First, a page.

An internal whistleblower in the Danish Defense Intelligence Service has revealed how the agency partnered with the US NSA to conduct domestic surveillance.
Speaking to Danish public broadcaster DR, multiple sources who read the whistleblower's reports claimed that Forsvarets Efterretningstjeneste (FE) engaged in possible illegal surveillance along with the NSA, tapping submarine cable landing stations and fiber optic cables - as well as building a data center to store all the data.
The whistleblower claimed that the NSA used the data to further US interests, sometimes to the detriment of the Danish state.
I am shocked, shocked to find that spying is going on in here
Exactly when the surveillance began is unclear, with the whistleblower's reports detailing incidents between 2014 and 2016.
To store all the data, Denmark - with US assistance - built a data center at the military base Sandagergård, on the island of Amager. The NSA had full access to the data center.
Sources told DR that the whistleblower's reports document how the NSA used the spy program Xkeyscore to spy on Danish targets, as well as those found in Denmark's closest neighbors.
XKeyscore, previously detailed by whistleblower Edward Snowden, is an NSA data-retrieval system allowing the agency to continually search for keywords and targets.
As part of its searches, NSA hunted for data on Danish defense contractor Terma. It also used its access to search for communications related to Eurofighter GmbH and Saab, who were pitching their Typhoon and Gripen fighter planes for the Danish F-16 replacement program. Ultimately, the US-made Lockheed Martin F-35 Lightning II stealth fighter won the contract.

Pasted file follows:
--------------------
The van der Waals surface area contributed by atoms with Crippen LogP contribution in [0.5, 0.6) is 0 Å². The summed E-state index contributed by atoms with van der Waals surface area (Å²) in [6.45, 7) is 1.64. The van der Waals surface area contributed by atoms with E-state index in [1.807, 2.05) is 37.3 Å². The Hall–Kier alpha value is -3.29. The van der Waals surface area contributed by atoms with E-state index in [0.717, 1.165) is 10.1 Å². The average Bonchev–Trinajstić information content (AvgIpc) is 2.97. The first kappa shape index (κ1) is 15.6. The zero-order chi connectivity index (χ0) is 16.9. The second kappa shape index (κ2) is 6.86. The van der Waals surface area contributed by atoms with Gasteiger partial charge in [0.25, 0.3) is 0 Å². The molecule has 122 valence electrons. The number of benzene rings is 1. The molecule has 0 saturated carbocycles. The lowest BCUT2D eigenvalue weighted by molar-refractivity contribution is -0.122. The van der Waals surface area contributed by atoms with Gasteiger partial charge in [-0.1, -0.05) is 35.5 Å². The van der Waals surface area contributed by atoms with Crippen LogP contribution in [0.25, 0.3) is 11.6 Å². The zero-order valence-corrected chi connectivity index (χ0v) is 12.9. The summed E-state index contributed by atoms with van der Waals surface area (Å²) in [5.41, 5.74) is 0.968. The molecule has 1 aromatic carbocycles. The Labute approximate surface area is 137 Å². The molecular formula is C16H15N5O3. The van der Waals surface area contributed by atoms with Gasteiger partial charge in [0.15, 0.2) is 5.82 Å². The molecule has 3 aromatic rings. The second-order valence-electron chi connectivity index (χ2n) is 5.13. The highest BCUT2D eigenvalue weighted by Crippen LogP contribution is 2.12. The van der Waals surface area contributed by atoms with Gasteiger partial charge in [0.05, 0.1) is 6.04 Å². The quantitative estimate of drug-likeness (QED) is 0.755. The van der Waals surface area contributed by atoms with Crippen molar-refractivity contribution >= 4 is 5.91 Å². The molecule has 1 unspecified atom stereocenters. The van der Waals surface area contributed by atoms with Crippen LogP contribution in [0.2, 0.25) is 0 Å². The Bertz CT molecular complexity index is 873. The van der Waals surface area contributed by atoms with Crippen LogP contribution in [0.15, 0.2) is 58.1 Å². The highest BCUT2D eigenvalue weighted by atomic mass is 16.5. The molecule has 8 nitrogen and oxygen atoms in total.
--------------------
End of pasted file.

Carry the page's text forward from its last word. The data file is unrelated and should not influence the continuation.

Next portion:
Denmark’s national audit agency, the Rigsrevisionen, previously researched the $3.1bn contract decision. At the time, it found no sign of undue influence, but found serious shortcomings in the decision-making process.
The whistleblower's reports stated that the targeted searches against the defense contractors, Danish social institutions, and neighbor countries like France, Germany, the Netherlands, Norway, and Sweden were “against Danish interests and goals."
DR was not able to ascertain if FE officials acted on the reports.
The news comes as the agency comes under increased scrutiny in Denmark. This August, The Intelligence Services Authority took the unprecedented step of issuing a press release criticizing the FE.
This was due to FE's collaboration with the NSA - although it was not publicly known at the time that the collaboration went against Danish interests. The whistleblower's report also featured in the Danish Intelligence Service's (TET) investigation of FE, which this summer found that the agency kept information hidden from TET, and sometimes outright lied.
Some FE employees were laid off as a result of the investigation, but no determination was made as to illegality.